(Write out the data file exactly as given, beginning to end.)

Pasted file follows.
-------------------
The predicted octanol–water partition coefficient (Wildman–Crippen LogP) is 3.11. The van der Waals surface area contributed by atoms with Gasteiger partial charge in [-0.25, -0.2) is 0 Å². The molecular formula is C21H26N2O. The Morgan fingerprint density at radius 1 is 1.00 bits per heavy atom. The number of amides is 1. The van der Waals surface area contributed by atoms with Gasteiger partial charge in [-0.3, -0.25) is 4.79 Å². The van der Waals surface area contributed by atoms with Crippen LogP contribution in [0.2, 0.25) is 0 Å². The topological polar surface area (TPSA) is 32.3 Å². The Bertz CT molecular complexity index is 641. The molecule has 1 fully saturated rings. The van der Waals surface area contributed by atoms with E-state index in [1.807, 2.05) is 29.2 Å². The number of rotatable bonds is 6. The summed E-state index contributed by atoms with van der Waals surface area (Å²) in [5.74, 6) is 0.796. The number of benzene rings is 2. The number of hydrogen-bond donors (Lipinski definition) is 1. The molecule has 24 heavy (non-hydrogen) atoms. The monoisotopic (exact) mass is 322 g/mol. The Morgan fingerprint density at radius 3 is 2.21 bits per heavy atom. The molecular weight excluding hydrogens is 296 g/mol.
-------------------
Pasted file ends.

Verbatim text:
The predicted octanol–water partition coefficient (Wildman–Crippen LogP) is 3.11. The van der Waals surface area contributed by atoms with Gasteiger partial charge in [-0.25, -0.2) is 0 Å². The molecular formula is C21H26N2O. The Morgan fingerprint density at radius 1 is 1.00 bits per heavy atom. The number of amides is 1. The van der Waals surface area contributed by atoms with Gasteiger partial charge in [-0.3, -0.25) is 4.79 Å². The van der Waals surface area contributed by atoms with Crippen LogP contribution in [0.2, 0.25) is 0 Å². The topological polar surface area (TPSA) is 32.3 Å². The Bertz CT molecular complexity index is 641. The molecule has 1 fully saturated rings. The van der Waals surface area contributed by atoms with E-state index in [1.807, 2.05) is 29.2 Å². The number of rotatable bonds is 6. The summed E-state index contributed by atoms with van der Waals surface area (Å²) in [5.74, 6) is 0.796. The number of benzene rings is 2. The number of hydrogen-bond donors (Lipinski definition) is 1. The molecule has 24 heavy (non-hydrogen) atoms. The monoisotopic (exact) mass is 322 g/mol. The Morgan fingerprint density at radius 3 is 2.21 bits per heavy atom. The molecular weight excluding hydrogens is 296 g/mol.